The early death of George Gershwin -- from a brain tumor, at the age of 38 -- was nothing short of a calamity for American music. Here, if anywhere, was just the composer who might have united all of the strains that made up our fertile and wondrously polyglot mid-20th century musical culture -- jazz, blues, popular song, European classical stylings, modernist experimentation. This loving, sumptuous and creative mounting of Gershwin's most ambitious work should be seen and heard by anybody with an interest in our creative heritage, of course, while it also ought to win some new friends for opera in general. Nobody has ever mistaken "Porgy" for perfect opera, despite its great tunes, conducted here by Wayne Marshall. It is long; it is also a compendium of racial stereotypes. However, in director Francesca Zambello's production, the power and gravity of the story comes through.
-- Tim Page
PSYCHIC GHOST THEATRE -- (At Psychic Ghost Theatre through Dec. 31)
In the converted space of a building in Wheaton, Barry Taylor and partner Susan Kang levitate, float glasses and dice, pull a scarf through a pole, make a pigeon turn into confetti -- all within 15 feet of the audience. (Note that no one younger than 18 is admitted.) The opportunity to see magic done this close is a luxury. Psychic Ghost Theatre's show is in three parts. The first is a more or less straightforward exhibition of conjuring. The second is the re-creation of a 19th-century "spirit cabinet." The third is a seance, complete with Ouija board and maleficent spirit. Close as you're sitting, you can't catch any of the tricks.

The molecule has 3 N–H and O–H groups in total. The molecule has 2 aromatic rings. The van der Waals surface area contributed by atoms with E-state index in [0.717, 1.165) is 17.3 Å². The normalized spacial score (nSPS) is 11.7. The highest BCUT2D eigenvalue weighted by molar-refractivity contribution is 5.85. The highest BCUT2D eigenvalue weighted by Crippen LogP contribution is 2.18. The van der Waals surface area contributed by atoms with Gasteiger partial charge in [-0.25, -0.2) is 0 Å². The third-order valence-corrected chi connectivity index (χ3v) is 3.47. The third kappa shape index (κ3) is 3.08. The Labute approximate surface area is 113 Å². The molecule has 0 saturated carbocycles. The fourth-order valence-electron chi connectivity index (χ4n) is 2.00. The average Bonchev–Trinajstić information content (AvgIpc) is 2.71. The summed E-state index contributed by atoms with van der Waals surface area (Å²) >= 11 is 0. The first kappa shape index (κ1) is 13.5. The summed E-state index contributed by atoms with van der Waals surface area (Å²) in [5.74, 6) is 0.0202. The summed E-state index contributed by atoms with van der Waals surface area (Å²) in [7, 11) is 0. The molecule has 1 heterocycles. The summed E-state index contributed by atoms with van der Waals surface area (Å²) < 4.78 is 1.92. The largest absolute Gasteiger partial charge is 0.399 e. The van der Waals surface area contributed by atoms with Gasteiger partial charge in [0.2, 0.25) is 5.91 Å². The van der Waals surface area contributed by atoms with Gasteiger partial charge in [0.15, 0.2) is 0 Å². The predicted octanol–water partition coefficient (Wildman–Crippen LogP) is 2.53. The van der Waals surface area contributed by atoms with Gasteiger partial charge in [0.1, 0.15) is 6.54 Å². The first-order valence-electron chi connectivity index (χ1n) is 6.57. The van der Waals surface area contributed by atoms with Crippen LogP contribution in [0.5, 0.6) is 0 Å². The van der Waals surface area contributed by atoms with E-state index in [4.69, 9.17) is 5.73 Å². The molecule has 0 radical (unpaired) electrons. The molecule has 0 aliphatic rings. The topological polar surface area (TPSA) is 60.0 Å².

-- Lloyd Rose
SHEAR MADNESS -- (At the Kennedy Center Theater Lab indefinitely)
This interactive murder mystery, set in a Georgetown beauty parlor, is a mechanical comedy featuring a gallery of obvious stereotypes and a bottomless barrel of bad jokes. I was stunned, not by the sheer badness of it, but by the blandness.
STRING FEVER -- (By Theater J at the DC Jewish Community Center through Nov. 27)
Sometimes, the calculus of love is as difficult to get a handle on as quantum physics. Lily (Melinda Wade), the heroine of Jacquelyn Reingold's sweet, brainy comedy, is 40 and single and anxious. But what should she do about it? Reingold tosses into her amusing romantic stew everything from etiquette to mortality, and the result is a gentle examination of issues prosaic as well as profound. Lily's gruff father (Conrad Feininger) is in the grips of a spirit-sapping divorce, while her best friend discovers that she has cancer. "String Fever" does not pretend to be groundbreaking, yet the playwright has enough of a way with words to give the 90-minute comedy a pleasant voice of its own. And the mixing in of science -- Lily's newest lover, a physicist, is an expert on string theory -- provides an engaging motif for Reingold's take on the chaos and randomness of the mating game. At times, Peg Denithorne's direction underlines an artificial quality in Reingold's storytelling. But Reingold fills the stage with refreshing musing about the ways we all struggle to string together lives, one challenging strand after another.
YOU ARE HERE -- (By Theatre Alliance at H Street Playhouse through Sunday)
Canadian playwright Daniel MacIvor has a flair for characterization and an ear for the comic idiosyncrasies of modern speech, and his ungainly novelistic canvas teems with chatty, wayward personalities. The play's protagonist is Alison, who MacIvor surrounds with a spectrum of lovers and colleagues and quirky incidental characters such as an expletive-prone gigolo and an arrogant publishing Brahmin. The interactions of this motley crew can be poignant and hilarious when matched with the kind of knockout acting in this American premiere production. Setting the tone is Jennifer Mendenhall's virtuoso rendition of Alison, a vulnerable journalist with wild mood swings. Under Gregg Henry's direction, the performances are delectable, but one can't help feeling that, overall, "You Are Here" amounts to less than the sum of its parts.